As the name of his EP, Tales from the Travelling T-Shirt Salesman, suggests, Aymen Saleh is the kind of artist who will let his love for music lead him down any road. His indie pop band, Holy Pinto, originally was formed as a duo between him and his friend Ryan Hurley. In 2016, the two released their debut record, Congratulations. The lyrics posed an important question: Is it better to take root and stick with what you know or throw yourself headfirst into your passion? Saleh would eventually answer this question by stripping out the backseat of the band’s passenger van to install a mattress and embarking on a journey across the United States. Now, Holy Pinto is more of a solo endeavor, but Saleh’s still living the DIY touring lifestyle. His adventure has taken him to all kinds of places, from the wintry highways of Iowa to a one-person town in Nebraska.
Recently, we had the chance to chat with Saleh over the phone. He talked to us about his favorite tour memories, his relationship with smoking, crazy metalcore videos, and more.
TYF: Your new EP is called Tales from the Travelling T-Shirt Salesman. What are some of your most interesting tales from the road?
Aymen Saleh: I should have prepared for that… I’m not sure, entirely. (Laughs) I’m in a drugstore right now. That’s kind of a lot of my life. I think one of the funniest ones that comes to mind is… I’ve had several times where I’ve run out of gas while driving, and it’s ended up with me riding with a police officer in Iowa to pick up gas and go back at, like, 2 AM in January. It was freezing. I was with my friend Connor, and that was quite funny. That happens to me a lot. I once ran out of gas in the entrance of the gas station, but not near enough to actually pump it while I was there. I had to go in and buy one of those carry tanks. (Laughs)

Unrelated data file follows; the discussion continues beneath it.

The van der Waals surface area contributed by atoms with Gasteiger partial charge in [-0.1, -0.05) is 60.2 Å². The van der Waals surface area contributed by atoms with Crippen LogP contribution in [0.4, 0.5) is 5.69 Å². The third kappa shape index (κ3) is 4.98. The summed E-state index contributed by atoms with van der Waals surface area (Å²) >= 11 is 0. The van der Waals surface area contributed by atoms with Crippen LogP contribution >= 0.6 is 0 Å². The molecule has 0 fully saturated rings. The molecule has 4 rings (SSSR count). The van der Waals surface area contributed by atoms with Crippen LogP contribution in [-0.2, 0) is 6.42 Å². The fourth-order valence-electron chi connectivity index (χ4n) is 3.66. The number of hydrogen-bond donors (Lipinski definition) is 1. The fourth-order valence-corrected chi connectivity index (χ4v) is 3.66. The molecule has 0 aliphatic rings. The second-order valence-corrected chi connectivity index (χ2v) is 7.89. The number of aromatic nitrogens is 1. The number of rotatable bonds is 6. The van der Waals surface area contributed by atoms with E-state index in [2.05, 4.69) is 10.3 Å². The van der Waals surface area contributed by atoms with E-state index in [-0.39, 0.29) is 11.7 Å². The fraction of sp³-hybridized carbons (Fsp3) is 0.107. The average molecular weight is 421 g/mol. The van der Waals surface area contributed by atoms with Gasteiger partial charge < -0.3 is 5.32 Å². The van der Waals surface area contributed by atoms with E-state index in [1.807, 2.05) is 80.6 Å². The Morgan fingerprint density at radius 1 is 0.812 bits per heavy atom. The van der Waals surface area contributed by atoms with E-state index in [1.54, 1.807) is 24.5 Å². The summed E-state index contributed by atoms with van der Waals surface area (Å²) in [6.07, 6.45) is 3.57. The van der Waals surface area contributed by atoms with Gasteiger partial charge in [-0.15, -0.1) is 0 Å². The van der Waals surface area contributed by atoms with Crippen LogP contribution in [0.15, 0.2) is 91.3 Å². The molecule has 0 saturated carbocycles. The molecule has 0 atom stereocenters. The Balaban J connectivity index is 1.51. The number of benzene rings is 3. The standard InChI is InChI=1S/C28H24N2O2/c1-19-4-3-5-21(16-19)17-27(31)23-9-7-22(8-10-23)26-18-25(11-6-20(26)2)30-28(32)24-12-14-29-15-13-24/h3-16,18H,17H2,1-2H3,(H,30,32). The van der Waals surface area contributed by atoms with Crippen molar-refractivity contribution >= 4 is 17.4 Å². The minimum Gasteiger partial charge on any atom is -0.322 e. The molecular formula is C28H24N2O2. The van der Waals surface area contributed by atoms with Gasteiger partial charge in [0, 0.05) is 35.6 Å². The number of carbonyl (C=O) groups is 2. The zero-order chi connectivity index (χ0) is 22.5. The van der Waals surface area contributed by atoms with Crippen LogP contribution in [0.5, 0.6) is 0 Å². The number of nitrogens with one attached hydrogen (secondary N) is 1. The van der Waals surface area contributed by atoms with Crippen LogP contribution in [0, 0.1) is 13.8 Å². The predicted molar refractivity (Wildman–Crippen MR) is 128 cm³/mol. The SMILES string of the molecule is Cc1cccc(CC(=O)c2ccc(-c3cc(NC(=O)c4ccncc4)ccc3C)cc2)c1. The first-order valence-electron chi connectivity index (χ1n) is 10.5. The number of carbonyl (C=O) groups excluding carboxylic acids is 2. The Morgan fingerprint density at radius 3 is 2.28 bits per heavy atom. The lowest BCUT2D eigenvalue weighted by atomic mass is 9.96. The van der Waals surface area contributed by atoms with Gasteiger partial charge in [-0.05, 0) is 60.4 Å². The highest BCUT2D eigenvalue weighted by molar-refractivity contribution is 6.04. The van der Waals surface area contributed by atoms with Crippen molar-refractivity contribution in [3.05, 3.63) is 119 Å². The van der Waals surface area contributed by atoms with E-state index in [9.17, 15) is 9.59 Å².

TYF: That’s pretty funny. Where was the photo on the cover of the EP taken?
Saleh: You know, I’m not actually 100 percent sure. My friend Cody Furin directed and shot the video for the “Gold Leaf” single, where we went to Nebraska. And he’s actually a really, really good photographer, and I was just having a look on his website because he’s a friend of mine. And I saw that photo and I was like, “Wow, that’s really, really cool.” Where that person is, there’s a rainbow, and then it looks kind of miserable elsewhere. He’s from Las Vegas, but I don’t think it was shot there. I think it was shot somewhere in Colorado or in the West, somewhere around there. I’ll have to ask him.
TYF: What was your experience of Nebraska like?